History of Kanji 氷For the kanji 氷, in bronze ware style, (a) in green, the left side was “water.” On the right side the two dots signified ice. How do we know? The ten style writing, (b) in red, gives us a clearer picture – In (b) the lines on the left side were white streaks or cracks that appeared in ice. Water that was frozen meant “ice.” In kanji when ice became a component on the left side it became a bushu /nisui/ “ice; icy cold” as seen in kanji (c) 冰, in purple. The name nisui “two-stroke water” came from a familiar bushu sanzui “three-stroke water.” However, the kanji (c) 冰 is not used in Japanese (I believe it is used in Chinese.) In Japanese “ice” became just one stroke on the top left corner above 水. The kanji 氷 means “ice.”

The kun-yomi 氷 /koori/ means “ice.” Another kun-yomi /hi/ is in 氷室 (“icehouse” /hi’muro/). The on-yomi /hyo’o/ is in 氷河 (“iceberg” /hyo’oga/) and 氷点下 (“below freezing; below frost” /hyoote’nka/). The phrase 氷山の一角 (“small part of a larger problem” /hyo’ozan-no ikkaku’/) means “the tip of the iceberg.”

  1. The kanji 凍 “to freeze”

History of Kanji 凍In the kanji 氷 it was water that was frozen. When stuff other than water froze there was another kanji, 凍, which has the kanji 東 on the right side. Our readers may recall from an earlier post that the kanji 東 “east” was a borrowed kanji (meaning, the use of shape and sound was not related to its origin). The original shape of 東 was “stuff tied around.” We discussed that the shape 重 in the kanji such as 動働重童, all of which had pertained to moving something heavy, came from 東 “stuff tied around.” [The Kanji 東動働重童力-“power” (3) on January 6, 2015] In the kanji 凍, the component 東 was also used in its original meaning “stuff.” Together with the “ice” on the left, they created the writing that meant “(stuff) freezes.” We have seen consistently that a recurring component of kanji retained the original meaning even when used by itself it meant totally different.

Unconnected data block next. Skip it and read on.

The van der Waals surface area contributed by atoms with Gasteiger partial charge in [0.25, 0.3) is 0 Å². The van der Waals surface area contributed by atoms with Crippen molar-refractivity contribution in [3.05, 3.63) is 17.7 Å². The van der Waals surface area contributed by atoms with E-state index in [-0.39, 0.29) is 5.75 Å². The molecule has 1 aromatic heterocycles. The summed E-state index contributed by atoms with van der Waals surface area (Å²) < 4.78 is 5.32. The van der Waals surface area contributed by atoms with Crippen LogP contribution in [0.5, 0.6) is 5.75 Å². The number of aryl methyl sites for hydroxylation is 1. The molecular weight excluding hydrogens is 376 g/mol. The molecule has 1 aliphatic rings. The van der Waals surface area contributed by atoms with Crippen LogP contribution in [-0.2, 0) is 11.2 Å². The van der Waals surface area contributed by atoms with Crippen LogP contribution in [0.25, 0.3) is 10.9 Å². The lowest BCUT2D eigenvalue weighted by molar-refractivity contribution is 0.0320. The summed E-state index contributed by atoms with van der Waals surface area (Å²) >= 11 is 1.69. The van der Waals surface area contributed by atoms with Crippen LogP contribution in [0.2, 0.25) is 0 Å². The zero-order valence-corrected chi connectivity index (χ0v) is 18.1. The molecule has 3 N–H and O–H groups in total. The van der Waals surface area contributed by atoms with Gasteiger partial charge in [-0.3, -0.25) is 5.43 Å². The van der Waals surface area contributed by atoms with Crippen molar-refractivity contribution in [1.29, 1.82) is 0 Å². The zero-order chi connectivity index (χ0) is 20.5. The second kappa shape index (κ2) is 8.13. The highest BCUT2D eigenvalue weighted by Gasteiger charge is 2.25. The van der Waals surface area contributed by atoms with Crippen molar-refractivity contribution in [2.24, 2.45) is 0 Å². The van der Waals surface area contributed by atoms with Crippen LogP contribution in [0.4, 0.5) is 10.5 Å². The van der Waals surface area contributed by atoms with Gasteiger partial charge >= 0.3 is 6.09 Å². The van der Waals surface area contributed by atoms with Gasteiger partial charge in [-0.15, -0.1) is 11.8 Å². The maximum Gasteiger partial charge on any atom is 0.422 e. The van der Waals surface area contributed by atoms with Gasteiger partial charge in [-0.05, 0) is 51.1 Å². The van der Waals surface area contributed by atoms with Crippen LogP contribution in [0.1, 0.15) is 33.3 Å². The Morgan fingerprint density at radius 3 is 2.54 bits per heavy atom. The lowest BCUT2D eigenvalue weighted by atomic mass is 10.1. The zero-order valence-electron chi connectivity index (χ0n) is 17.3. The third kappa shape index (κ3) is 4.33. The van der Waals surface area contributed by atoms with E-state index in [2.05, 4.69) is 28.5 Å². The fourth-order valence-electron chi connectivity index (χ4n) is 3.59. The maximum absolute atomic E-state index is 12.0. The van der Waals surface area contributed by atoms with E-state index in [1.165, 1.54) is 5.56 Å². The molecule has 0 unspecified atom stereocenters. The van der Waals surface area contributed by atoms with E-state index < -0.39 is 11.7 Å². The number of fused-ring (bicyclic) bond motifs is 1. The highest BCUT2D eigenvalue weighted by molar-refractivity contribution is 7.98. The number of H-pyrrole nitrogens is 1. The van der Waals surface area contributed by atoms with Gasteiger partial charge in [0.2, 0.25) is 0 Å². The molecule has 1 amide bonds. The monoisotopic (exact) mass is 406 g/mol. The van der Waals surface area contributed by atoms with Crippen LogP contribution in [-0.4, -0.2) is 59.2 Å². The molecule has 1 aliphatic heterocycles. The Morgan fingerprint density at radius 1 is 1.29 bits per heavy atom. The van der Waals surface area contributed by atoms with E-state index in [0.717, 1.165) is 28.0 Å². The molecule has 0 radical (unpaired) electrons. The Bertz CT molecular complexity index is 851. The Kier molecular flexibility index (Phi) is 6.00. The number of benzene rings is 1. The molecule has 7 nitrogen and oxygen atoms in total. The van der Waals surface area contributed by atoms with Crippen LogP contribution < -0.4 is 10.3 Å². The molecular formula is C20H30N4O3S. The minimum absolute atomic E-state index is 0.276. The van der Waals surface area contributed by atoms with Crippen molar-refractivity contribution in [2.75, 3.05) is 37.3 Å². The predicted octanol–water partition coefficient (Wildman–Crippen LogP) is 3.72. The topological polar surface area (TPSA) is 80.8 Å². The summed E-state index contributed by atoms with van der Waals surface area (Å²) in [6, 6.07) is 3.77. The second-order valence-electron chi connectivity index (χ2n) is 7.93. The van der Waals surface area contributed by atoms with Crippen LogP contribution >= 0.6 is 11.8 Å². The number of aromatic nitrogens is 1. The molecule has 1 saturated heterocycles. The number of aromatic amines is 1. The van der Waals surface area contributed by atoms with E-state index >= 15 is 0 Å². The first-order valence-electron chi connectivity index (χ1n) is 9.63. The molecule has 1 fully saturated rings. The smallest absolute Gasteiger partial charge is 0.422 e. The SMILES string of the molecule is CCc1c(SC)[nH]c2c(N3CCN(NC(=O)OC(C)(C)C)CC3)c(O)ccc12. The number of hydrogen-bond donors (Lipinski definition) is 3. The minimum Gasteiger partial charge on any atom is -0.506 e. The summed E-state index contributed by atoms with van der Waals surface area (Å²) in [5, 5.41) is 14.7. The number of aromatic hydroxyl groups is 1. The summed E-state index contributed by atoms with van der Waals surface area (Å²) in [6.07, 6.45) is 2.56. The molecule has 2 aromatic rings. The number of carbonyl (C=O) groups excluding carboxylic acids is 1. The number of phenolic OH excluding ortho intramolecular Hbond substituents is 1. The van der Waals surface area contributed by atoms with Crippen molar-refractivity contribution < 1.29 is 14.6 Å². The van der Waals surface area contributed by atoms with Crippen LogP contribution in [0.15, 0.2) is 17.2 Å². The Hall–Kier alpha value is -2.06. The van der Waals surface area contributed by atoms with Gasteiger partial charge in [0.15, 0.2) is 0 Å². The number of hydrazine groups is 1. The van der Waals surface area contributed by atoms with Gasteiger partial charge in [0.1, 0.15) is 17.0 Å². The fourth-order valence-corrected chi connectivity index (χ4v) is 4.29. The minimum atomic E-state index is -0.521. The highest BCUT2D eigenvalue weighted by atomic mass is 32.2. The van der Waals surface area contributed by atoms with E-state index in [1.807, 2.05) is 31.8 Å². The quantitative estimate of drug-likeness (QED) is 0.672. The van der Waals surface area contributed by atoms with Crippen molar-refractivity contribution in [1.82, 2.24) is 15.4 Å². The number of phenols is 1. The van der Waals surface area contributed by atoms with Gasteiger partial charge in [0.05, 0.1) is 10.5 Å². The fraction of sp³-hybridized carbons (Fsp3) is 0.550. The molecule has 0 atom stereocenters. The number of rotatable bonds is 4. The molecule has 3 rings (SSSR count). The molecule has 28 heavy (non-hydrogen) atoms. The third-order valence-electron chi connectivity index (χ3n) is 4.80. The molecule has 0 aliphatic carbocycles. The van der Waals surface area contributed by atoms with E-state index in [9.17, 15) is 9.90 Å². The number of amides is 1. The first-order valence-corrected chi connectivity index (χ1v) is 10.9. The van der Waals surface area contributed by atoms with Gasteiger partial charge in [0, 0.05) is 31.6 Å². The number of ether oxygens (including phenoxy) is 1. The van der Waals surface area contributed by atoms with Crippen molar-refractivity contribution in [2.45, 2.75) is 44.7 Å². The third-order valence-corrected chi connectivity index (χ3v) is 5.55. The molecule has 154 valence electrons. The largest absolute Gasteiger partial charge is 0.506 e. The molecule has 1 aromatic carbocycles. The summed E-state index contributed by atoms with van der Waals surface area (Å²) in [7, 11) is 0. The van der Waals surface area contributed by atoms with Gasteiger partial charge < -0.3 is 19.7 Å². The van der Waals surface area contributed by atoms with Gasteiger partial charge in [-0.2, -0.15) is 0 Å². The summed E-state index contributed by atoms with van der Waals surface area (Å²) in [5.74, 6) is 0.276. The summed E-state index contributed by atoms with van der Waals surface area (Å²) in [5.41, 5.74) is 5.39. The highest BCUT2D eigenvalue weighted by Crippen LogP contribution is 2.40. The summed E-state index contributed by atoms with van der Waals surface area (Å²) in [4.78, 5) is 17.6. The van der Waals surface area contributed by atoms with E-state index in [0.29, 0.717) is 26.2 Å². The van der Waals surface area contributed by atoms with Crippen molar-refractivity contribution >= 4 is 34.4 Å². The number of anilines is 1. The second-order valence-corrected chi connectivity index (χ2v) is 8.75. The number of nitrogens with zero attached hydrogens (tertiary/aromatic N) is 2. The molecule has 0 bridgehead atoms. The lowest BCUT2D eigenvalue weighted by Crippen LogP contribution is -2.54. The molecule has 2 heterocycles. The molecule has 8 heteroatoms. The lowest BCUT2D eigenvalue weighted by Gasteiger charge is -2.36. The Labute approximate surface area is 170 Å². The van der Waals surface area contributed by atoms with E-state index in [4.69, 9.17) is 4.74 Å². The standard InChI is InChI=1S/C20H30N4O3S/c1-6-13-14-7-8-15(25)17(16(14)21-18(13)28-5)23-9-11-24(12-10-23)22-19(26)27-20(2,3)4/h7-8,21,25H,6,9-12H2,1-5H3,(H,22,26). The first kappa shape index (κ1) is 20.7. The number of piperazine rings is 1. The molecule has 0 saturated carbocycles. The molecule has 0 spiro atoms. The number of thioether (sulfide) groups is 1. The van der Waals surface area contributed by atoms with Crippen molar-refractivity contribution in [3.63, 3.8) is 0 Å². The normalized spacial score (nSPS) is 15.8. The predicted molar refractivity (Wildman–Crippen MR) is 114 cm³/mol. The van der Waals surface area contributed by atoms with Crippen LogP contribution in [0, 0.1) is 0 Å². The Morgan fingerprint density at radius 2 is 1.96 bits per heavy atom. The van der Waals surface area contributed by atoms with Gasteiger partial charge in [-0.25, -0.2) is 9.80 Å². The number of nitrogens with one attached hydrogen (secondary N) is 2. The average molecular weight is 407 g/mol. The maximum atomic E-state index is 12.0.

The kun-yomi /kooru/ means “to freeze.” Another kun-yomi /kogoeru/ is used for a person, and means “to be numb with cold; be chilled to the bone.” The on-yomi /to’o/ is in 冷凍庫 (“freezer” /reeto’oko/), 凍傷 (“frostbite” /tooshoo/) and 凍結する (“to freeze (asset, road)” /tooketsu-suru/).

  1. The kanji 冷 “to chill; cool down; cold (to touch)”

History of Kanji 冷For the kanji 冷, in ten style the left side was “ice,” and the right side 令 was used phonetically for /re’e/ and meant “listening to a god’s order reverently without emotion.” Together they meant “to chill; cool down; cold (to touch).” In kanji, the left side became a bushu nisui “icy; very cold.”

There are three kun-yomi for the kanji 冷. /Tsume/ is in 冷たい (“cold (to touch)” /tsumetai/.) /Hi/ is in 冷やす (“to chill” /hiya’su/), as in ビールを冷やす (“to chill beer” /bi’iru-o hiya’su/), 冷ややかな (“chilly; distant” in one’s demeanor /hiya’yakana/) and 冷や汗をかく (“to break into a cold sweat” /hiyaa’se-o ka’ku/). /Sa/ is in 冷ます (“to cool something down” /sama’su/), as in お湯を冷ます (“to let hot water cool down” /oyu-o sama’su/). The on-yomi /re’e/ is in 冷静な (“cool headed; serene; calm” /reesee-na/) and 冷淡な (“coldhearted; lukewarm” /reeta’n-na/.)